Horowitz in Moscow
Piano recital recording of pieces by Mozart, Rachmaninov and others performed by Vladimir Horowitz
In 1985, anyone with a passing interest in classical music rediscovered Vladimir Horowitz. Even legitimate followers must have assumed that he was over and done. Coming off a decade of facing addiction and mental illness, he had left eighty behind and looked ready for retirement. He started playing publicly again, clean and sober, and the world fell at his feet.
I want to say that Horowitz’s life would have been better if society had been more accepting of homosexuality or if treatment for mental illness and addiction were more available. I wasn’t there, but he comes across as a person who would have been difficult to corral in any way. He was going to be hard on those around him. The truth is that he obtained help during his lifetime. I don’t care how late it came, because the courage to fix yourself deserves attention and praise whenever it happens. In this case, it occurred in the public eye.
Let’s consider it given that Horowitz made a connection with his audience in 1985. Many of his older recordings started finding their way onto radio playlists. He topped the charts for a year. Horowitz was basically Pink Floyd and Michael Jackson rolled into one powerhouse classical pianist. He had been world famous earlier in his life, but nothing in those days compared to the communication tools available in the 80s.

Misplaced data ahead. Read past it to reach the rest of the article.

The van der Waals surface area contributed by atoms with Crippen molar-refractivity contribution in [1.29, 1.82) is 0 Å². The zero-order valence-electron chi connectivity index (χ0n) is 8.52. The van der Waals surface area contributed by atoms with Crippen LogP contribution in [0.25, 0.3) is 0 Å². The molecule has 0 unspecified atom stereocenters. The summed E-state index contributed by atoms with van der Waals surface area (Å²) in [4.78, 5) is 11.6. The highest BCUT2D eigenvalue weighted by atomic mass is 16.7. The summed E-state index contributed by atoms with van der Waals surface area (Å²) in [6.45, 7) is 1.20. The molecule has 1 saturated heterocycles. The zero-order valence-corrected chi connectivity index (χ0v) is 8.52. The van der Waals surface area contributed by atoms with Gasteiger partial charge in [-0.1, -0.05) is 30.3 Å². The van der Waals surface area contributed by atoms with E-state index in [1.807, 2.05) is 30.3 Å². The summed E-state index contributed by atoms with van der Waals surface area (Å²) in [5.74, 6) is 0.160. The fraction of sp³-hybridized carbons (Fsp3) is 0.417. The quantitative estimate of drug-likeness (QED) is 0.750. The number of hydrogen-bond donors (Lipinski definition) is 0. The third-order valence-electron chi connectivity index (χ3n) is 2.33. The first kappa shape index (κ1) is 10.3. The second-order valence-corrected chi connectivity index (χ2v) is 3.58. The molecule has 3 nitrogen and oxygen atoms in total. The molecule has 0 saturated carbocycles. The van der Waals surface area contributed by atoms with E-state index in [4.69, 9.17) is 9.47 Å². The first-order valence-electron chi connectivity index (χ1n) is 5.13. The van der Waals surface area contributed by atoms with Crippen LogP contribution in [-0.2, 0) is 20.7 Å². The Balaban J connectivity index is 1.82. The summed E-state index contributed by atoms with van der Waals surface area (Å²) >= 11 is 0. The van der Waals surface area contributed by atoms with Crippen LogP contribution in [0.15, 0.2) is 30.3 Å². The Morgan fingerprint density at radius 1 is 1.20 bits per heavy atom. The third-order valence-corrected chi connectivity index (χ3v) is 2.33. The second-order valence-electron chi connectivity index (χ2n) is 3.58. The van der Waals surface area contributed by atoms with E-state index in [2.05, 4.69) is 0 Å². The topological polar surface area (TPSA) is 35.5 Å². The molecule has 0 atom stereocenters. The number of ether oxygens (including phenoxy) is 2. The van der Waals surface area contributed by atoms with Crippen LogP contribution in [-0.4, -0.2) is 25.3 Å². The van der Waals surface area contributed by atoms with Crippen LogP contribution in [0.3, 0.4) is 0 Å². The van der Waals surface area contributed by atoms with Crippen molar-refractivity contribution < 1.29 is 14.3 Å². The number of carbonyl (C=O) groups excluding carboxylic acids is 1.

Horowitz only had four years to enjoy it all before he died. From the outside, those years look good for him. Perhaps better than most, he was able to enjoy the acclaim and the opportunity to practice his art.
I’m tempted to turn all this into a lesson on the temporal nature of fame because that’s what’s supposed to happen here. I have no idea how many people run around thinking about late Horowitz recordings anymore. He’s got a pretty good following on Facebook. Many of his recordings remain available. But do we really dig out Thriller or Dark Side of the Moon all that often?
Yet, here’s the thing. For a few minutes back in 1985, a big part of the world paused and listened to an old man play some beautiful music on the piano. A lot of us checked out the local classical radio and dug around in discount bins for the first time because we realized that some of this stuff might be for us. We raised our heads out of our comfortable holes like prairie dogs scouting for nearby sustenance and considered some new possibilities. None of this benefited Horowitz directly, but it did some mighty good for a world that can always have the horizon pushed back a little further.
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You’ve Got to Check This Out is a blog series about music, words, and all sorts of artistic matters. It started with an explanation. 170 more to go.
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